The Bee Master.
The Bee Master knows that no one species of animal has inspired so many people in so many ways as the humble honeybee. No creature has had more literature devoted to it, from Aristotle and Virgil, down to our present day. For thousand of years, men and women have worked with the bee with varying degrees of success, and during this long period we have come to treat this small creature with considerable respect. So much so, that the bee is often used to represent purity, integrity, industry, and a host of other virtues.
They have been on Earth since the Cenozoic period, which is some fifty-five million years ago. And if we look at images from the civilizations of Old Europe, we discover that next to serpents, bees are the creatures most often depicted. They have certain things in common: both live in small dark places, both carry venom, and both issue forth from the hole at certain season of the year. But whereas serpents might be depicted as symbos of either good or evil, bees were almost always regarded as beneficent. Bees offer us the most beautiful example of community that we shall ever find. They have much to teach us in this regard. When nature has to work to be done she creates a genuis to do it: the humble honeybee, our most ancient ally.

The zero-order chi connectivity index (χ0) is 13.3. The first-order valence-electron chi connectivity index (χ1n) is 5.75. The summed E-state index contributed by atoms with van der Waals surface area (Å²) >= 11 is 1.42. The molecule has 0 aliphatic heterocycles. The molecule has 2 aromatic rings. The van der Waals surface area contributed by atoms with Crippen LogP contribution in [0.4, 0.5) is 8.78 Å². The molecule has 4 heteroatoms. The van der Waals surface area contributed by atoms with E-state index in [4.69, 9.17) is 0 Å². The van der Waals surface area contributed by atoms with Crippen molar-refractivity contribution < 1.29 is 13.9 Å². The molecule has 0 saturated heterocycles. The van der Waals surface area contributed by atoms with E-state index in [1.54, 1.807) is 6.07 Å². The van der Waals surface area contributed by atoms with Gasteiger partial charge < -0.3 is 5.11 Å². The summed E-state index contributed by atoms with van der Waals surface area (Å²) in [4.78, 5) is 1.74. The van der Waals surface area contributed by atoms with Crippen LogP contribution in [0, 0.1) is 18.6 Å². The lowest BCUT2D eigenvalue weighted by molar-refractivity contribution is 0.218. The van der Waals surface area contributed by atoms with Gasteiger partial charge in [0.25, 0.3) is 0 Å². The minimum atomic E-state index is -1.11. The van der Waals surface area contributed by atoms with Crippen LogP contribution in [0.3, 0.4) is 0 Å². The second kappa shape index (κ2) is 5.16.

The Bee Master knows that the bee as the most remarkable of creatures, a social alchemist and truly nature's most astonishing being. It has at times and places been the symbol of life-life as immortality. In the Celtic language, the Cornish beu, the Irish beo, and the Welsh byw can all be translated as 'alive' or 'living' (the Greek word bios should also be mentioned). So the bee stands for-and is a manifestation of-the fundamental verb 'to be'. 'I am, thou are, he is' it declares as it goes humming by.
-excerpt taken from The Shamanic Way of the Bee by Simon Buxton